US House Speaker Paul Ryan won’t seek re-election in blow to GOP

(FILES) In this file photo taken on March 22, 2018 US Speaker of the House, Paul Ryan, Republican of Wisconsin, holds his weekly press conference on Capitol Hill in Washington, DC. The top Republican in the US Congress, House Speaker Paul Ryan, will not seek re-election following this year’s mid-term elections, reports said on April 11, 2018. Ryan has told friends and colleagues he has decided not to run in November’s congressional race, and is poised to inform House Republicans of his plans, multiple US media reported.Questioned by reporters in the corridors of Congress about his plans, as he headed to a weekly briefing scheduled for 1400 GMT, Ryan responded simply: “I’m not resigning.”/ AFP / SAUL LOEB

Washington: House Speaker Paul Ryan won’t seek re-election in November, according to people familiar with his plans, dealing a blow to congressional Republicans already facing a possible Democratic takeover of the House in the November elections and setting off a GOP leadership battle.

Ryan’s retirement had been the subject of rumours in the halls of Congress for months and the Wisconsin Republican has given only vague answers when he was asked about his plans. After passage of Ryan’s long-sought tax overhaul late last year, the speaker clashed with President Donald Trump over his planned tariffs.

His departure sets up a battle for control of the chamber. Among likely contenders are Ryan’s No. 2, Kevin McCarthy of California, Majority Whip Steve Scalise of Louisiana, and North Carolina’s Mark Meadows, a leading voice of the conservative Freedom Caucus.

It comes as recent special elections that reaped Democrats an Alabama Senate seat and a House seat in Pennsylvania hint at a building anti-GOP wave that may overturn the party’s majority in Congress.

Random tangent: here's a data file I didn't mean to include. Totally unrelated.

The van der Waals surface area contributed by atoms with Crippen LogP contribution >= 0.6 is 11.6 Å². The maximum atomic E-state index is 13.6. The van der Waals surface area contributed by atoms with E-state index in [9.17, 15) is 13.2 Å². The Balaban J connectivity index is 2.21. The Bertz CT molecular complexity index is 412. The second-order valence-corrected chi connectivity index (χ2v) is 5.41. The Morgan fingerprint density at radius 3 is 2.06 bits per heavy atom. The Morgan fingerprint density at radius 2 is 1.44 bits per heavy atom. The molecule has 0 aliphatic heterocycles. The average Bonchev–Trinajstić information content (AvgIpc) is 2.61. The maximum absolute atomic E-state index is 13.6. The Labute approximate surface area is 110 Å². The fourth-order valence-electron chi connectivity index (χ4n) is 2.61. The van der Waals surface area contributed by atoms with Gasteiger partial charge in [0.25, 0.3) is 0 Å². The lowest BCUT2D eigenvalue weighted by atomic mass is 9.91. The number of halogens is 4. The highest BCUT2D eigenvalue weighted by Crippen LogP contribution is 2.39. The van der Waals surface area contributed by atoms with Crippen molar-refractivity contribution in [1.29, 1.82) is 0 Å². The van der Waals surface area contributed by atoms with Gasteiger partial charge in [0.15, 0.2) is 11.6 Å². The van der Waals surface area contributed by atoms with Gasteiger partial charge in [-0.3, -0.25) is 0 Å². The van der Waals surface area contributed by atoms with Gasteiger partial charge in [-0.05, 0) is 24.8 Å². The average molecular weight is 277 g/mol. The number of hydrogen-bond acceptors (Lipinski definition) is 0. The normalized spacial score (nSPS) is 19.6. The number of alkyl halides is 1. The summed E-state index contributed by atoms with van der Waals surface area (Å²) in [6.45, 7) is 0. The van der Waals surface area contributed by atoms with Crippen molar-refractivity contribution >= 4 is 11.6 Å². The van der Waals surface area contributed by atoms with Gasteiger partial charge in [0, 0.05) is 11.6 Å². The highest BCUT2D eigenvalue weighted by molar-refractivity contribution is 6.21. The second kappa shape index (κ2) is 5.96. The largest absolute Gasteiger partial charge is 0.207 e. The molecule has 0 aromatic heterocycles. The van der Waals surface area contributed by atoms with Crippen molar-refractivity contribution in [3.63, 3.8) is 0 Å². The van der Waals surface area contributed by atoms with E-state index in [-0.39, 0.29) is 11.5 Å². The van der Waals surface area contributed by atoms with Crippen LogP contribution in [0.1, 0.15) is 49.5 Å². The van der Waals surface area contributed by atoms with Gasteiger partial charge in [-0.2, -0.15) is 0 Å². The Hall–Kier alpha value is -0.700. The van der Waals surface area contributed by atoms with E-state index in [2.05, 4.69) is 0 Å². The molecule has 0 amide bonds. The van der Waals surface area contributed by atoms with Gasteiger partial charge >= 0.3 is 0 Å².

Ryan’s plans were reported earlier by Axis. He took the speaker’s post in late 2015 after fellow Republican John Boehner stepped aside and his heir apparent — Majority Leader Kevin McCarthy — abruptly dropped out of the race to replace him.

The Wisconsin native has struggled to manage the often difficult and thankless task of wrangling the fractious Republican conference. A former chairman of the House Budget Committee, Ryan — who was first elected to Congress in 1998, at the age of 28 — has spent much of his career focused on fiscal policy. He’s focused particularly on pressing the need to rein in entitlement growth.

If for no other reason, Ryan will be missed by his colleagues for his fund-raising prowess. His time as a vice presidential candidate in 2012 helped him build relationships with a national network of donors and his policy positions were in sync with the sort of establishment Republicans who attend fund-raisers.

During the first quarter of 2018, his joint fund-raising committee — Team Ryan — pulled in $11.1 million (Dh40.76 million). So far in the 2017-18 election cycle, he’s raised more than $54 million, a total Ryan’s political aides have called an unprecedented sum for a speaker’s political organisation. More than $40 million of the total Ryan has raised has been transferred to the National Republican Congressional Committee, the main campaign operation for House Republicans.

So far this election season, Ryan has travelled to more than 30 states and more than 70 cities to raise money. He’s likely to maintain a robust fund-raising schedule the rest of this election year, although with his planned exit from power he’s not likely to be as hot a ticket on the fund-raising circuit.

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